By Talia Loucks
This past season of South Park featured an episode entitled “You’re Not Yelping” where Yelp reviewers took over the town, putting folks out of business with their bad reviews. As always, South Park provided a humorous commentary on the current issue many companies face: one or two negative reviews can severely damage business. Many businesses have come up with a way to combat this: anti-disparagement clauses. Continue reading
By Robin Hammond
Can a state use consumer protection laws to punish patent trolls?
The Washington State Senate Law and Justice Committee is considering penalizing patent trolling. The committee recently discussed a proposed ‘patent troll prevention act’ in a work session on October 2, 2014. The bill in its current form would create a new consumer protection law to fine patent infringement in bad faith. Violators could face a fine of up to $25,000.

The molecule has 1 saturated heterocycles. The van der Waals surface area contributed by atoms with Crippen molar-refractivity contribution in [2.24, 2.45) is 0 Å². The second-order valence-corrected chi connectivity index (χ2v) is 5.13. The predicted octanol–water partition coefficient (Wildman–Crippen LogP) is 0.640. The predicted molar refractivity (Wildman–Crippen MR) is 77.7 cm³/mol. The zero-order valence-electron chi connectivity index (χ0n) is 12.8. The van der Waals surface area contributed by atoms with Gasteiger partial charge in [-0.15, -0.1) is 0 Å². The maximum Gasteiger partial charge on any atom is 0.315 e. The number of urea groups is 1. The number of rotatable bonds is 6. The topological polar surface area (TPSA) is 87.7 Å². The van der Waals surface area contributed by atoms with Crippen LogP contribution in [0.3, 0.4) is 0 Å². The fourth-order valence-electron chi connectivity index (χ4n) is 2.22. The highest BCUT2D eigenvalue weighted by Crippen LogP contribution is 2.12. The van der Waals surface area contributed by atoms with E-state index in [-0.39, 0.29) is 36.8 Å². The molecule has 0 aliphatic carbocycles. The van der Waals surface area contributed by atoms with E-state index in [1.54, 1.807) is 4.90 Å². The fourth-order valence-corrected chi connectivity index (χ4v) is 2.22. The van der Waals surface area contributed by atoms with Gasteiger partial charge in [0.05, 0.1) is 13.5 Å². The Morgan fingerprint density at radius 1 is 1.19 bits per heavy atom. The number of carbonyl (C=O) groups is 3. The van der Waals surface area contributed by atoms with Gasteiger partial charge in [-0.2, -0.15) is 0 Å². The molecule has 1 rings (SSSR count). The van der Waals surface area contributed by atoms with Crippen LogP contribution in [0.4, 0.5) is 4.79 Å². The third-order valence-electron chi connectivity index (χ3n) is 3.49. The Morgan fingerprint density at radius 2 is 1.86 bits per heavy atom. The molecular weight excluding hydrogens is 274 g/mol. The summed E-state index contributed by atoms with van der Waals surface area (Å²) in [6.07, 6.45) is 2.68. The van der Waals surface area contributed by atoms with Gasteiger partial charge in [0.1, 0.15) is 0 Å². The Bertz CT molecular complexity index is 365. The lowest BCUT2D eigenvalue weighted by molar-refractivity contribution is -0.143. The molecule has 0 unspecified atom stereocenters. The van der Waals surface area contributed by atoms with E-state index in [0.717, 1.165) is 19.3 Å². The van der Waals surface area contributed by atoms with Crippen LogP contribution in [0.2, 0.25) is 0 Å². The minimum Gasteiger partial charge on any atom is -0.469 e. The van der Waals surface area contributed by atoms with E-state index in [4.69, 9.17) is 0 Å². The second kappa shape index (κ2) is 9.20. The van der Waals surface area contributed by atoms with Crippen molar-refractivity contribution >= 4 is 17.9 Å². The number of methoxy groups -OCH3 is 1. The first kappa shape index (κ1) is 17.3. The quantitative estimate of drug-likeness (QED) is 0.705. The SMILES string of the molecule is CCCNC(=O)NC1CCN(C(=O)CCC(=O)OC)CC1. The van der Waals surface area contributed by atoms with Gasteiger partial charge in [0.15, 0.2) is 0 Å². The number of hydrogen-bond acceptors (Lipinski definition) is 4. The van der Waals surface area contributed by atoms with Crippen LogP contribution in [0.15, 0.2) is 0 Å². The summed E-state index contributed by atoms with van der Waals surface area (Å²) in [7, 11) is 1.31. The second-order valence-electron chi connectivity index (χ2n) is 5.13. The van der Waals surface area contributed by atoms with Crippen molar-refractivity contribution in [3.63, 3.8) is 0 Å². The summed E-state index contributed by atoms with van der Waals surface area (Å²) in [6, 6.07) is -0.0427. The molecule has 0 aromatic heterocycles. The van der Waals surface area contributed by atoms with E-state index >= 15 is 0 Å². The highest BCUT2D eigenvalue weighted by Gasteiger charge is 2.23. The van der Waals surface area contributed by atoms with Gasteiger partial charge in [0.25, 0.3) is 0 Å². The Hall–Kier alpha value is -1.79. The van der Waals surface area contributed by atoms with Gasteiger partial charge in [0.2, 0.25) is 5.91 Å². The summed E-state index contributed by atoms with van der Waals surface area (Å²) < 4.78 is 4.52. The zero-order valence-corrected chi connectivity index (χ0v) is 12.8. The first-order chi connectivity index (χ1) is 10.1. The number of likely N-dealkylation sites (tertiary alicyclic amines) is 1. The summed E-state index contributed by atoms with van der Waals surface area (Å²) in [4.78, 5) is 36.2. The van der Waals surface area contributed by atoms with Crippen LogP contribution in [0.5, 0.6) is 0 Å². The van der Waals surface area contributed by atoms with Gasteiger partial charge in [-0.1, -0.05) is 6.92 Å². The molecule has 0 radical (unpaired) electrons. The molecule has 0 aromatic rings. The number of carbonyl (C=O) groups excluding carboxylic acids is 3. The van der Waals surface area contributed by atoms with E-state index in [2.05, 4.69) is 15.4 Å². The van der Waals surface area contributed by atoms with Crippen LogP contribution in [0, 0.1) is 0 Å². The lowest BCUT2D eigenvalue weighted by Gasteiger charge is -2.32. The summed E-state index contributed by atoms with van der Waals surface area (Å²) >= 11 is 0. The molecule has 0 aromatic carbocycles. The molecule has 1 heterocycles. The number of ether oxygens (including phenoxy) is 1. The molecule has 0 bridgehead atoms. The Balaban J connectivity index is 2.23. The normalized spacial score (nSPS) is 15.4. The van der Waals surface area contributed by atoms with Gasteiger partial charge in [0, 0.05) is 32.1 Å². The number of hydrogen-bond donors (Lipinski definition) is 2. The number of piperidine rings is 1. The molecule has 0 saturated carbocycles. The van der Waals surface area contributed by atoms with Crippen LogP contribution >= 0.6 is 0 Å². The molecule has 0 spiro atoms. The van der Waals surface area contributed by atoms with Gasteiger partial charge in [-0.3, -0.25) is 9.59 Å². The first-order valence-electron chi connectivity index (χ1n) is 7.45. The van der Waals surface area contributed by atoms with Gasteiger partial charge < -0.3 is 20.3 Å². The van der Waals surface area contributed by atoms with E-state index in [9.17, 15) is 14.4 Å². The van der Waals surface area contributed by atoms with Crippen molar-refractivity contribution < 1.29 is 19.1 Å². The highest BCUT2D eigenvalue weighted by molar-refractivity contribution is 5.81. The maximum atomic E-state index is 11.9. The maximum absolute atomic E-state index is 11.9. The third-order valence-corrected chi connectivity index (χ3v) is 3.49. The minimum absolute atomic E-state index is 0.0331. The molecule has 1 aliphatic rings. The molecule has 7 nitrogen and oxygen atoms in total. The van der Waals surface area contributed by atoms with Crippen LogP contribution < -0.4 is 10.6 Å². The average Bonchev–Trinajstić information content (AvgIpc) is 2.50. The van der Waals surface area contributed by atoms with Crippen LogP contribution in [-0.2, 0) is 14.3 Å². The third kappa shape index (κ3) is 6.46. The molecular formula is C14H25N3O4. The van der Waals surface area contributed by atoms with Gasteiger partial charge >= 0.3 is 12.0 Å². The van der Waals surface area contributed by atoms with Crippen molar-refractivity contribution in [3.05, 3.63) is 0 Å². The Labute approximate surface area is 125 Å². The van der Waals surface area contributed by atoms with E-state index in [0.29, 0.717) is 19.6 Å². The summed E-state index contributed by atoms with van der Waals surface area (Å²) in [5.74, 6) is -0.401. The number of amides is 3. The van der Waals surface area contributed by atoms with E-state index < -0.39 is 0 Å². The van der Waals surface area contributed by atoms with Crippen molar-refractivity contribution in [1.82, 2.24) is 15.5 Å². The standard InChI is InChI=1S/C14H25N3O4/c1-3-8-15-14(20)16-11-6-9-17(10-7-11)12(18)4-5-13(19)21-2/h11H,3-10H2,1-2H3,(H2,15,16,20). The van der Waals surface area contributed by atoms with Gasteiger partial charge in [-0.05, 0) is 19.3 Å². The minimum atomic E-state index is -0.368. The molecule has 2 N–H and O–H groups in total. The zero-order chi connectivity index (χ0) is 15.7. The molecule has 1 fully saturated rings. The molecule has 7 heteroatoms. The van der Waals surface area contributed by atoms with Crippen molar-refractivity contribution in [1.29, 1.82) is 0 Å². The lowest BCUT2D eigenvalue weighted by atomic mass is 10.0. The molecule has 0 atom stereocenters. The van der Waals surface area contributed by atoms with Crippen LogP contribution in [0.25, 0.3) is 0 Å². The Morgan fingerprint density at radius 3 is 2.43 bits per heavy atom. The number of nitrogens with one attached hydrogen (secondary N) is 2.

The bill outlines a number of factors that a court may consider in determining whether an assertion of patent infringement has been made in bad faith. For example, bad faith may be shown when a person asserting the claim: should have known the assertion was meritless, provides inadequate information in the initial demand letter, or fails to provide basic patent information on request. A court may also consider the reasonableness of the asserting party’s diligence in comparing the ‘infringing’ activity and the patent, and the reasonableness of proposed licensing fees or timeframes. The bill also lists factors which indicate good faith, including diligence, timeliness, and reasonableness. It also names three types of patent holders that are presumed to act in good faith: an investor in the patent, an original assignee, or a university. Continue reading